A comparison of the snowpack in California's Sierra Nevada range on Nov. 29 and Dec. 12. (Source: California Department of Water Resources) These maps show something called "snow water equivalent," which is a measure of the water content of snow. The map on the left shows conditions on November 29th. Zip, nothing nada — 0% of normal for the date in all three Sierra regions. But in just two weeks, the snowpack has gone from zero to as much 45%. I don't know about you, but that sure doesn't seem like the precipitation wasn't really adding to the snowpack. So let's just cut to the chase (with more details to follow): The Times blew it, as did other media outlets. This is not to say that the storms have erased California's drought. How could they? If recent research is correct, it has been the worst in 1,200 years. Reservoir levels have dropped precipitously, soil moisture levels have been very low, and groundwater depletion has accelerated.
Paul Rogers of the San Jose Mercury News reports that it will take six additional big storms — and a season with precipitation well above average — to erase this drought.
Bill Patzert is ebullient and cautious, at the same time. Here's the heart of his email message to me:
Loving the rain, Bill Patzert
It's early in the snow season: too early to claim success or defeat. But I can see snow!
El Nino is a wannabe: assessing the impact of some warmer H2O in the Central Pacific on California rainfall is fuzzy.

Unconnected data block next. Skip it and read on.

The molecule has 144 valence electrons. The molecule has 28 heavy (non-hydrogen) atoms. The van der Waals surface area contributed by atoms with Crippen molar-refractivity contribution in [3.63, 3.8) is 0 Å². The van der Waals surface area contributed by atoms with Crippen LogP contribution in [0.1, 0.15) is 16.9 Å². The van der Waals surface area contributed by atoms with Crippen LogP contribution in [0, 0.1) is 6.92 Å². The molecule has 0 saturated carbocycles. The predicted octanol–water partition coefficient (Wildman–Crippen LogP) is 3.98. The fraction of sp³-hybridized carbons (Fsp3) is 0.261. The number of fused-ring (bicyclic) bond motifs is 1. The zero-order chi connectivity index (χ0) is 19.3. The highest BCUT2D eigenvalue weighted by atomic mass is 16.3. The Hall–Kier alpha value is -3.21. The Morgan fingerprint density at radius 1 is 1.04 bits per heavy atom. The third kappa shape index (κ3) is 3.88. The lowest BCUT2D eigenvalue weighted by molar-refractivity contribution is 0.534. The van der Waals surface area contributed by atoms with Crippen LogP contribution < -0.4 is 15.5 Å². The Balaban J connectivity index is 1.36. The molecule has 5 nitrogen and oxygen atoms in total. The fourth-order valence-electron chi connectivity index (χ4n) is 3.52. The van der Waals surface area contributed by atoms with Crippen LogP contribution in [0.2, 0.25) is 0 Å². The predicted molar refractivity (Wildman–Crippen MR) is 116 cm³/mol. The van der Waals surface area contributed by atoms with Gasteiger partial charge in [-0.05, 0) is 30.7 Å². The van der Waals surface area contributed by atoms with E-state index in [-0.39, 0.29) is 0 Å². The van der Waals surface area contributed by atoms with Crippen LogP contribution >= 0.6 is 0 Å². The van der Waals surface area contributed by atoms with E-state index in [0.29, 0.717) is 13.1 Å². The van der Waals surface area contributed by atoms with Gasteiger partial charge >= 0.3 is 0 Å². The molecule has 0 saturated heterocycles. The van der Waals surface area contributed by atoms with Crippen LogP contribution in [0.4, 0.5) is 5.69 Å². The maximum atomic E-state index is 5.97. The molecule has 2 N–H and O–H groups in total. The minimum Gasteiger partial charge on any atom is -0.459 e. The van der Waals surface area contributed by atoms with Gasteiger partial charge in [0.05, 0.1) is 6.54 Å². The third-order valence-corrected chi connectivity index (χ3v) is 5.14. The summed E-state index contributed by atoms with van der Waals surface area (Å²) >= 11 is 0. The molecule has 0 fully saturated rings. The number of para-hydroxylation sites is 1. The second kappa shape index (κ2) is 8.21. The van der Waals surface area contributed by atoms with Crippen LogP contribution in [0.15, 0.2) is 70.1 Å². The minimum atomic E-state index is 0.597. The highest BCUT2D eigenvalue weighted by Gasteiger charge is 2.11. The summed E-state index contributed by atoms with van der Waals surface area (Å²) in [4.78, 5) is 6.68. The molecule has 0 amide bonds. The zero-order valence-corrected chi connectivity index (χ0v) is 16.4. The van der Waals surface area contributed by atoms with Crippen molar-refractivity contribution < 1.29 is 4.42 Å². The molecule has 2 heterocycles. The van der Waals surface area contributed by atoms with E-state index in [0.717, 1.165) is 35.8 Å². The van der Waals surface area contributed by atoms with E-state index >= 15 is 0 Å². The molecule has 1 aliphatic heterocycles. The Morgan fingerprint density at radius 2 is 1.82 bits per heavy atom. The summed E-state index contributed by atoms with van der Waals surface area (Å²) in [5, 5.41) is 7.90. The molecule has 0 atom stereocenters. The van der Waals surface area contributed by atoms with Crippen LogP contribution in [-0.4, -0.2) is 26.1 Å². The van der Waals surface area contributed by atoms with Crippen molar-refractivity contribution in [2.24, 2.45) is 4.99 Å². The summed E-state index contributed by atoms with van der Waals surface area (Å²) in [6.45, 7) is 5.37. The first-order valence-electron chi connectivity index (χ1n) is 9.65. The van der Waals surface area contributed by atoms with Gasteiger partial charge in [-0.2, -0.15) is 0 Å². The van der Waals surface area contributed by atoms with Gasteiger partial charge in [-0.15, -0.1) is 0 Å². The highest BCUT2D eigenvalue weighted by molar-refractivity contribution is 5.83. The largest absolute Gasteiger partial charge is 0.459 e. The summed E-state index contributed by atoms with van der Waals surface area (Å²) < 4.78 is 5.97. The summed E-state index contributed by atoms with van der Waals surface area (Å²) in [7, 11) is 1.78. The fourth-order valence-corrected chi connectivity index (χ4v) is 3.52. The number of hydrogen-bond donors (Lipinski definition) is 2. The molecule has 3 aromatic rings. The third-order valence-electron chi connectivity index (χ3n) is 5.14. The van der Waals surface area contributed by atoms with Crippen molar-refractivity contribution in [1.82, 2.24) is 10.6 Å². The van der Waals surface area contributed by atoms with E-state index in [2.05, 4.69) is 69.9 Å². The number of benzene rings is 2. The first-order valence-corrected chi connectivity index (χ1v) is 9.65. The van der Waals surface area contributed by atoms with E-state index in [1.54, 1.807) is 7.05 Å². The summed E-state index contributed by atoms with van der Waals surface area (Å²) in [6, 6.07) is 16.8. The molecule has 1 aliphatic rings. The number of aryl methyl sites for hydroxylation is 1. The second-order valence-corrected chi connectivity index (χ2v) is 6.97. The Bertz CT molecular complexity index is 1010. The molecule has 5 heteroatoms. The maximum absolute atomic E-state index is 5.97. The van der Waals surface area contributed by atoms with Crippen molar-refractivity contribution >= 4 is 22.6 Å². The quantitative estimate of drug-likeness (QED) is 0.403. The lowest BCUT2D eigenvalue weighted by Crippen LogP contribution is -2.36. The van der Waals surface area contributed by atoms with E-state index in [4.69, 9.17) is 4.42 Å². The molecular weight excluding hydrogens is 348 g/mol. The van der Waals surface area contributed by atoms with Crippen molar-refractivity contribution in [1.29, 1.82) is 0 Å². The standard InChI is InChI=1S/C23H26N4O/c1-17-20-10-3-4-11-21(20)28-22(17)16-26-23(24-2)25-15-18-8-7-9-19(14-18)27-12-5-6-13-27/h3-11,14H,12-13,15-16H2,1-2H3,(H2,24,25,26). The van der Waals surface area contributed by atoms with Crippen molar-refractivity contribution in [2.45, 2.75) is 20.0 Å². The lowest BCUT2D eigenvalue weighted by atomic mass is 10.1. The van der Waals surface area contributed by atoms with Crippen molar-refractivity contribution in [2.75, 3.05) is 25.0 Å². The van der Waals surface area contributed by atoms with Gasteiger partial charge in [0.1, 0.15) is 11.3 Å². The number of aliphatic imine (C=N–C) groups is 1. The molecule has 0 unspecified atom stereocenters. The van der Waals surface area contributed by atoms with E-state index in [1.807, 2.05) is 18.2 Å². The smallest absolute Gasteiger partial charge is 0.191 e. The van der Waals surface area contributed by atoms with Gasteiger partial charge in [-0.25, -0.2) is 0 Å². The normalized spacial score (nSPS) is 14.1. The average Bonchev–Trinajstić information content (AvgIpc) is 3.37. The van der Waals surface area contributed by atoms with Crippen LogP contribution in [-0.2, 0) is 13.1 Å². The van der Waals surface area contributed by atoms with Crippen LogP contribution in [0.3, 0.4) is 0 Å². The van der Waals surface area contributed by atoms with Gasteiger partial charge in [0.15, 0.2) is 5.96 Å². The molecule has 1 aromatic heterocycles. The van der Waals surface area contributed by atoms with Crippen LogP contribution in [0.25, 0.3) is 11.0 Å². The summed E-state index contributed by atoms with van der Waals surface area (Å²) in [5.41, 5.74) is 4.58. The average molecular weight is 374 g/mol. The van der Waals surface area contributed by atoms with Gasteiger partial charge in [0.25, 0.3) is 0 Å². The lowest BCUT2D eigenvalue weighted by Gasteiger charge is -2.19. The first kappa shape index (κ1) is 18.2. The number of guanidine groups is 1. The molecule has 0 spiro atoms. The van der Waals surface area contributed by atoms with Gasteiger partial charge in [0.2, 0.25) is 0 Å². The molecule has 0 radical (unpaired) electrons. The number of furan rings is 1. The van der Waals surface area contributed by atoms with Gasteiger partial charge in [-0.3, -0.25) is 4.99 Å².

The recent December rains cheer me: way better than the past three years.
Busting the drought will take years: we do it inch by inch, not yard by yard.
Nobody predicted these December storms in November, so be careful what they say about Jan, Feb and Mar!
Beware of false prophets …. I know. I've been guilty! But I'm in therapy …..
His reference to El Niño is interesting. I'm sure many Californians are looking hopefully to the Pacific Ocean, waiting for a full-blown El Niño to take shape out there. This phenomenon tends to increase the odds of a wet winter and spring for California.
NOAA pegs the odds of an El Niño finally developing this winter at 65%. Of course, nature has a way of defying forecasts. El Niño could sputter, and other manifestations of natural variability could intervene to push things onto a different course. But I'm sure most Californian's will welcome whatever moisture does come their way (putting aside the damage that flash flooding and mudslides can cause).
And I'm sure they're relieved by what has happened so far. I sure am, and I don't even live there.